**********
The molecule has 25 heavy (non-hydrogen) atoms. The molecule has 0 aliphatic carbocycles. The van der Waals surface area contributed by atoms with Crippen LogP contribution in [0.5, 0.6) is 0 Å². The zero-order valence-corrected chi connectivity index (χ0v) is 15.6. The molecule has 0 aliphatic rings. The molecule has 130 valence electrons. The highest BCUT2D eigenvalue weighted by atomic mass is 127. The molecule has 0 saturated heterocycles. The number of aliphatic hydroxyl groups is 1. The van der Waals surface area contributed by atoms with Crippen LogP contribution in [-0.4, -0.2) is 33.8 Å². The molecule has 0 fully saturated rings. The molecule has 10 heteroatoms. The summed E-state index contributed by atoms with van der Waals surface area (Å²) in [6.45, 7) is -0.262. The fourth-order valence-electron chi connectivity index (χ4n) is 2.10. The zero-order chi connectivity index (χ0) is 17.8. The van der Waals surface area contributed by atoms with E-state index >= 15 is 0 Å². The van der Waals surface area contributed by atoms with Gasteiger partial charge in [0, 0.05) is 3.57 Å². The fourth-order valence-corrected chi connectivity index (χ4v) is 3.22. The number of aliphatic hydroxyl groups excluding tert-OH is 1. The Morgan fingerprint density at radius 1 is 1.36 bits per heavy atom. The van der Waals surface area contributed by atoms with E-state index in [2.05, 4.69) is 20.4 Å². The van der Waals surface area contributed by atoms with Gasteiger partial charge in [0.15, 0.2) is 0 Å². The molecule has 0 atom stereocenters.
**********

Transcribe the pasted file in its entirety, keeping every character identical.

The molecule has 25 heavy (non-hydrogen) atoms. The molecule has 0 aliphatic carbocycles. The van der Waals surface area contributed by atoms with Crippen LogP contribution in [0.5, 0.6) is 0 Å². The zero-order valence-corrected chi connectivity index (χ0v) is 15.6. The molecule has 0 aliphatic rings. The molecule has 130 valence electrons. The highest BCUT2D eigenvalue weighted by atomic mass is 127. The molecule has 0 saturated heterocycles. The number of aliphatic hydroxyl groups is 1. The van der Waals surface area contributed by atoms with Crippen LogP contribution in [-0.4, -0.2) is 33.8 Å². The molecule has 0 fully saturated rings. The molecule has 10 heteroatoms. The summed E-state index contributed by atoms with van der Waals surface area (Å²) in [6.45, 7) is -0.262. The fourth-order valence-electron chi connectivity index (χ4n) is 2.10. The zero-order chi connectivity index (χ0) is 17.8. The van der Waals surface area contributed by atoms with E-state index >= 15 is 0 Å². The van der Waals surface area contributed by atoms with Gasteiger partial charge in [0, 0.05) is 3.57 Å². The fourth-order valence-corrected chi connectivity index (χ4v) is 3.22. The number of aliphatic hydroxyl groups excluding tert-OH is 1. The Morgan fingerprint density at radius 1 is 1.36 bits per heavy atom. The van der Waals surface area contributed by atoms with E-state index in [2.05, 4.69) is 20.4 Å². The van der Waals surface area contributed by atoms with Gasteiger partial charge in [0.15, 0.2) is 0 Å². The molecule has 0 atom stereocenters.